Gaming stocks have had a rough of late with occupancies and gambler visits sliding. Anyone who has visited the US gambling mecca of Las Vegas recently can attest that pure gambling activity has taken a backseat to other entertainment options there. There are more shopping, dining and live entertainment options than ever and the casino is no longer the focus of the multi-billion dollar resorts that are being built.
It’s actually an incredible success story for Las Vegas casino operators. Gambling was once legal only in the state of Nevada (and a small part of New Jersey) and Las Vegas had a monopoly as the go-to destination for serious gamblers. Profits soared.
Over the past 20 years however, many states have made various forms of wagering legal and the average American can drive to a casino to bet their money much more easily than they can book a flight to “sin city.”
While overall commercial gaming revenues in the US hit an all-time high of $41.7 billion in 2018, the proliferation of gambling venues all over the country means the pie is being split more ways than ever and smaller operators are seeing a reduction in gambling profits, often after having made expensive investments.
The slowdown is evident in a string of mostly poor results from Eldorado Resorts Inc (ERI), the operator of 26 unique properties in 12 US states. Gambling revenues are the main source of revenues at the properties, while accommodations, restaurants, entertainment and other amenities are utilized to attract gaming customers.
(That same heavy focus on gambling used to be the dominant model in Las Vegas as well, but resorts there now make significant profits on lodging, food and beverage and other attractions rather than basically giving them away.)
Eldorado’s casinos are primarily in smaller markets adjacent to urban centers and nine of its casinos were acquired during an M&A binge in 2018. The total cost was just a hair over $1.2B. In fact, all but 7 of Eldorado’s properties were acquired in the past two years. That also means that total debt at the company increased from $800M at the end of 2016 to $3.26B at the end of 2018.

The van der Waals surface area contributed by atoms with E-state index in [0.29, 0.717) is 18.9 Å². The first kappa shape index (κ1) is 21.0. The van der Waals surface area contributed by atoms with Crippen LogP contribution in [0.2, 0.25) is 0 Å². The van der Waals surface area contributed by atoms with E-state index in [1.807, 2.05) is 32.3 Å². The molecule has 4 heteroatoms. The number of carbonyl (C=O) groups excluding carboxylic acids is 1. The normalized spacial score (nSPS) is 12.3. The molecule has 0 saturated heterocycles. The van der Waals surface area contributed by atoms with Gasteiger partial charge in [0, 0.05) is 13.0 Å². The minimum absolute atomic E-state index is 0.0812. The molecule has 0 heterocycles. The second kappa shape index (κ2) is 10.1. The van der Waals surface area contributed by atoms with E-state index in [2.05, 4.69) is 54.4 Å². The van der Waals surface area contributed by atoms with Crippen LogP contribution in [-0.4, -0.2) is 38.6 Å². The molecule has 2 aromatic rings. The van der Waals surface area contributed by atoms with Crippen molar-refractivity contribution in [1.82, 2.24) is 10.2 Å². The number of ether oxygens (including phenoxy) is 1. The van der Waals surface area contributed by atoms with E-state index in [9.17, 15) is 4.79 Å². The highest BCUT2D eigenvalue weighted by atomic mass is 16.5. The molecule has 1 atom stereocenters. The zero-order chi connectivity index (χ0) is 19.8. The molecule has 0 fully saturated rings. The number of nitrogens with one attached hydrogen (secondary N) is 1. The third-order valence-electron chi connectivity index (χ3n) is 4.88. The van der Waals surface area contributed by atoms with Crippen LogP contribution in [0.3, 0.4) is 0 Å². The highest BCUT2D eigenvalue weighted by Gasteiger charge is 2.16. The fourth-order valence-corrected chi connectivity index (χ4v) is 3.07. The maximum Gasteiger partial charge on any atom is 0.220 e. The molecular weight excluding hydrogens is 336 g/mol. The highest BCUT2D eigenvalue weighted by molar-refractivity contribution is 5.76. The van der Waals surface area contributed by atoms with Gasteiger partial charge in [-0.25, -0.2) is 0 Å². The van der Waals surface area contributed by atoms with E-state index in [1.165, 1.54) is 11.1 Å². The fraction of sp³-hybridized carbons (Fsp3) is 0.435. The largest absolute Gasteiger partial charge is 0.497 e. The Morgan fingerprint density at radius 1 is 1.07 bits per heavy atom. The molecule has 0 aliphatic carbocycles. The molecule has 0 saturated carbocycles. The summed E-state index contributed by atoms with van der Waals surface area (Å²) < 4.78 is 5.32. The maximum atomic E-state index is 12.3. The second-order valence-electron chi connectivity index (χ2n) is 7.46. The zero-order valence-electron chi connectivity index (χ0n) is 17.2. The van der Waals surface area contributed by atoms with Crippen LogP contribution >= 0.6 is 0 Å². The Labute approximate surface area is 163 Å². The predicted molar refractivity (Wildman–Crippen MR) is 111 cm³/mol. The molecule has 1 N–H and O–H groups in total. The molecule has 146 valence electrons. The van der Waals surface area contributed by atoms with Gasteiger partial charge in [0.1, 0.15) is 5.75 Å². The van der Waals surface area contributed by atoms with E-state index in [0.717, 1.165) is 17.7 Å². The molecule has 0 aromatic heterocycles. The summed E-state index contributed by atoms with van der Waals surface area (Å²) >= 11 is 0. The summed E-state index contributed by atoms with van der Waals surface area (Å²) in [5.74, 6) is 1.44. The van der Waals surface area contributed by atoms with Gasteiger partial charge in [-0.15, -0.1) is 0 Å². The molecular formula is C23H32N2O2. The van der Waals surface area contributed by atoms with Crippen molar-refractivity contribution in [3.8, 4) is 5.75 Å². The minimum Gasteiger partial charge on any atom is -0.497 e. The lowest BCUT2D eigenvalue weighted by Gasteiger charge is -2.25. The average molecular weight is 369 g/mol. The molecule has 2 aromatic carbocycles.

In 2019, Eldorado announced a deal in which they will purchase Caesars Entertainment (CZR) in a bid to compete with larger Las Vegas operations like Wynn Resort (WYNN) and Las Vegas Sands (LVS). Caesars emerged from Chapter 11 bankruptcy just two years ago after its own struggles in the new era of gambling.
The cash and stock deal is worth approximately $17B including Eldorado’s assumption of Caesar’s $8.8B in debt.
The deal is expected to close early in 2020.
Eldorado also has a long history of missing the Zacks Consensus Earnings Estimate, shown in the Price, Consensus and Surprise chart below as red arrows. ERI shares took a big hit in the second half of 2018, shedding half their value. They recovered in 2019 despite several earnings misses, but the recent rally looks to be in jeopardy.
Recent downward earnings revisions for full-year 2019 and 2020 earn Eldorado Resorts a Zacks Rank #5 (Strong Sell). The Caesar’s deal adds so much debt to the ERI balance sheet that their ability to compete in the competitive gaming space is being seriously questioned by analysts.
The gaming industry is currently a tough spot for investors but there are a few standouts, including English Bookmaker William Hill , currently a Zacks rank #2 (BUY).
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